Thursday, June 25, 2009
I love the colors and the lines! To see some more great captures head over to Beth's!
Thursday, June 11, 2009
Wednesday, June 10, 2009
GO TEAM NAVY!!!!
Well, this past week has been fairly good for me. I have not done the best working out, but I have done pretty good eating. Still I managed to lose 1/2 a pound! Yay!
My goals for this coming week are to actually get up before my children in order to exercise and to continue eating healthy.
Thursday, June 04, 2009
Hannah is a picker. She picks at the seams when she is falling asleep.
While Alex loves to feel the tag.
Wednesday, June 03, 2009
Here is what Dr. Pauli had to say about Hannah:
He was quite excited to see her because he thought she would be somewhat of a "medical mystery" due to her past. Her FGFR3 gene was tested for achondroplasia and hypochondroplasia when she was younger and it was negative. So either she is one of the very rare individuals with some other mutation in FGFR3 or she has hypochondroplasia, which only 60% of individuals with hypochondroplasia have an identifiable mutation in FGFR3.
He reviewed her past x-rays and CT scan. He noted that the CT showed her foramen magnum to be small for average height children, but quite large compared with standards for achondroplasia. The features he saw on the x-rays are intermediate between those classically seen in achondroplasia and those that would be most consistent with hypochondroplasia. Due to the fact that she has had no medical issues related to achondroplasia, he thinks that hypchondroplasia may be the correct diagnosis in her.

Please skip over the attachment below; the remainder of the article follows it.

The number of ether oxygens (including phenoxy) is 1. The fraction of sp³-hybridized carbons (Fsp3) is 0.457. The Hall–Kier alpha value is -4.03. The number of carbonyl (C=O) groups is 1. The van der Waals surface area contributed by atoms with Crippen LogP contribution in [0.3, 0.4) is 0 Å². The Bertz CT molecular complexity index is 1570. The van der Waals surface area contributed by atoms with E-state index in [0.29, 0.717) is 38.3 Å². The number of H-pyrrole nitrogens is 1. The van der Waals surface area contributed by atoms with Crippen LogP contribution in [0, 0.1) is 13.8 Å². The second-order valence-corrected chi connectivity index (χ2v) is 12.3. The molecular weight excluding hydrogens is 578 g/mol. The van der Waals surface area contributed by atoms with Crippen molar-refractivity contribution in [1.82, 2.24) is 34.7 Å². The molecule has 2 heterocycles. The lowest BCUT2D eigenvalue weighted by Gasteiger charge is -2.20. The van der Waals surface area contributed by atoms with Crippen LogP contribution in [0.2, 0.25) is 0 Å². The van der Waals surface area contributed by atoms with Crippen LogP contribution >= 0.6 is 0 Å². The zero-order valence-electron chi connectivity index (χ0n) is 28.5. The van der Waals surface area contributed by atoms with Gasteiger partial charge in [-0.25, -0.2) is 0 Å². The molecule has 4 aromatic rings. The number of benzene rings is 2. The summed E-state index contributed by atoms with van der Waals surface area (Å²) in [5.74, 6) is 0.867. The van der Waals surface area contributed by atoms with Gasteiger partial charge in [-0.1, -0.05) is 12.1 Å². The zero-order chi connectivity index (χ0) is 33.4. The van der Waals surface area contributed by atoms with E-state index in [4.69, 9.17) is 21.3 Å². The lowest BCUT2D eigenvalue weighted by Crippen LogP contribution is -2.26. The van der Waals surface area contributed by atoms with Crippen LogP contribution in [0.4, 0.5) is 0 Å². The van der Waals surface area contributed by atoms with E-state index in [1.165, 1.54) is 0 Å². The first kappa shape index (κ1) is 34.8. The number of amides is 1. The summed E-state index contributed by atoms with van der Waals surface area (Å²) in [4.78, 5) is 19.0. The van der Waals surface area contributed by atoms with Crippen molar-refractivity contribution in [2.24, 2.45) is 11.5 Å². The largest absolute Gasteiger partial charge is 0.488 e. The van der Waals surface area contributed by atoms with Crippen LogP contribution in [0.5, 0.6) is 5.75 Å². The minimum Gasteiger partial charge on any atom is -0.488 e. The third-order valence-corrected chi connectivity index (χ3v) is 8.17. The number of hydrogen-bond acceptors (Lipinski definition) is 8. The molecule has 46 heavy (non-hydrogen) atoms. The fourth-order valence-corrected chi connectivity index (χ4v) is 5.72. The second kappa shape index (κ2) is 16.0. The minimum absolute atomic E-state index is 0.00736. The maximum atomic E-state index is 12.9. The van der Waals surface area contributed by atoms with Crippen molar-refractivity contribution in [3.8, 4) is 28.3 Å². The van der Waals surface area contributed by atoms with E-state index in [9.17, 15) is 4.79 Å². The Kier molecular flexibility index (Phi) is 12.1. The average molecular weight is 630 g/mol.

He did a complete physical exam on her, noted all of her features and said based on the combination of her radiological features and clinical characteristics, the appropriate diagnosis would be hypochondroplasia. He also said that if we wanted to find out if this was the correct diagnosis we could pursue other testing, like sequencing of the entire FGFR3 gene. However, he also said that we could just wait since the primary justification for molecular confirmation relates to Hannah's reproductive risks rather than medical issues. So, I think for now we are just going to wait and accept her clinical diagnosis.
He went on to explain that there are far fewer issues with individuals with hypochondroplasia than those with achondroplasia. We have 4 things to watch: growth, ears/hearing, respiratory characteristics (some develop sleep apnea) and bowing of legs. He also mentioned that there has been some research showing a correlation between hypochondroplasia and learning disabilities, however in his words, "She certainly does seem to be cognitively normal."
We were quite pleased with Dr. Pauli and his knowledge and look forward to seeing him again in the future!